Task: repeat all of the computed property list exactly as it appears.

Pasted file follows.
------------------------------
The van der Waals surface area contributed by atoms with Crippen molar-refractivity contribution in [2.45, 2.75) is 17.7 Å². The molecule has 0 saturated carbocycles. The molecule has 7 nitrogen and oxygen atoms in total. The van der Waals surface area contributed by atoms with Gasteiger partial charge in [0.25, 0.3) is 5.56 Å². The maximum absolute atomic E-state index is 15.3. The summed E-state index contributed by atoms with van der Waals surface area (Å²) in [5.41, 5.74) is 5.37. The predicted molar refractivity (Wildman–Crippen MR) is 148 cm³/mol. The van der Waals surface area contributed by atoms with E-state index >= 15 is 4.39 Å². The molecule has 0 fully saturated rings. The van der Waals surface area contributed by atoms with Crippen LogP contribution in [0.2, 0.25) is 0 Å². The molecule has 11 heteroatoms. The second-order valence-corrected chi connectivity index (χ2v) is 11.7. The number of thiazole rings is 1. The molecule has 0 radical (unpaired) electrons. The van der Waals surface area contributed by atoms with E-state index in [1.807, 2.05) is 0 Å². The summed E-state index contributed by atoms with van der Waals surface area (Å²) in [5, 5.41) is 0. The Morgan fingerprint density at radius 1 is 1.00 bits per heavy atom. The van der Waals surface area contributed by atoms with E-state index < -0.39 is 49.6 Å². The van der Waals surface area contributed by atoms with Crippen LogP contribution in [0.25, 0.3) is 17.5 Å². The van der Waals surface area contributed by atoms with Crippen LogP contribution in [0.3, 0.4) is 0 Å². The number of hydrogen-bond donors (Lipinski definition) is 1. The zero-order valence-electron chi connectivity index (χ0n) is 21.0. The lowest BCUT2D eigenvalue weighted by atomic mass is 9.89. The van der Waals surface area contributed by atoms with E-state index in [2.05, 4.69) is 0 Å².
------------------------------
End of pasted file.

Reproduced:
The van der Waals surface area contributed by atoms with Crippen molar-refractivity contribution in [2.45, 2.75) is 17.7 Å². The molecule has 0 saturated carbocycles. The molecule has 7 nitrogen and oxygen atoms in total. The van der Waals surface area contributed by atoms with Gasteiger partial charge in [0.25, 0.3) is 5.56 Å². The maximum absolute atomic E-state index is 15.3. The summed E-state index contributed by atoms with van der Waals surface area (Å²) in [5.41, 5.74) is 5.37. The predicted molar refractivity (Wildman–Crippen MR) is 148 cm³/mol. The van der Waals surface area contributed by atoms with E-state index >= 15 is 4.39 Å². The molecule has 0 fully saturated rings. The van der Waals surface area contributed by atoms with Crippen LogP contribution in [0.2, 0.25) is 0 Å². The molecule has 11 heteroatoms. The second-order valence-corrected chi connectivity index (χ2v) is 11.7. The number of thiazole rings is 1. The molecule has 0 radical (unpaired) electrons. The van der Waals surface area contributed by atoms with E-state index in [1.807, 2.05) is 0 Å². The summed E-state index contributed by atoms with van der Waals surface area (Å²) in [5, 5.41) is 0. The Morgan fingerprint density at radius 1 is 1.00 bits per heavy atom. The van der Waals surface area contributed by atoms with E-state index < -0.39 is 49.6 Å². The van der Waals surface area contributed by atoms with Crippen LogP contribution in [0.25, 0.3) is 17.5 Å². The van der Waals surface area contributed by atoms with Crippen LogP contribution in [0.3, 0.4) is 0 Å². The number of hydrogen-bond donors (Lipinski definition) is 1. The zero-order valence-electron chi connectivity index (χ0n) is 21.0. The lowest BCUT2D eigenvalue weighted by atomic mass is 9.89. The van der Waals surface area contributed by atoms with E-state index in [2.05, 4.69) is 0 Å².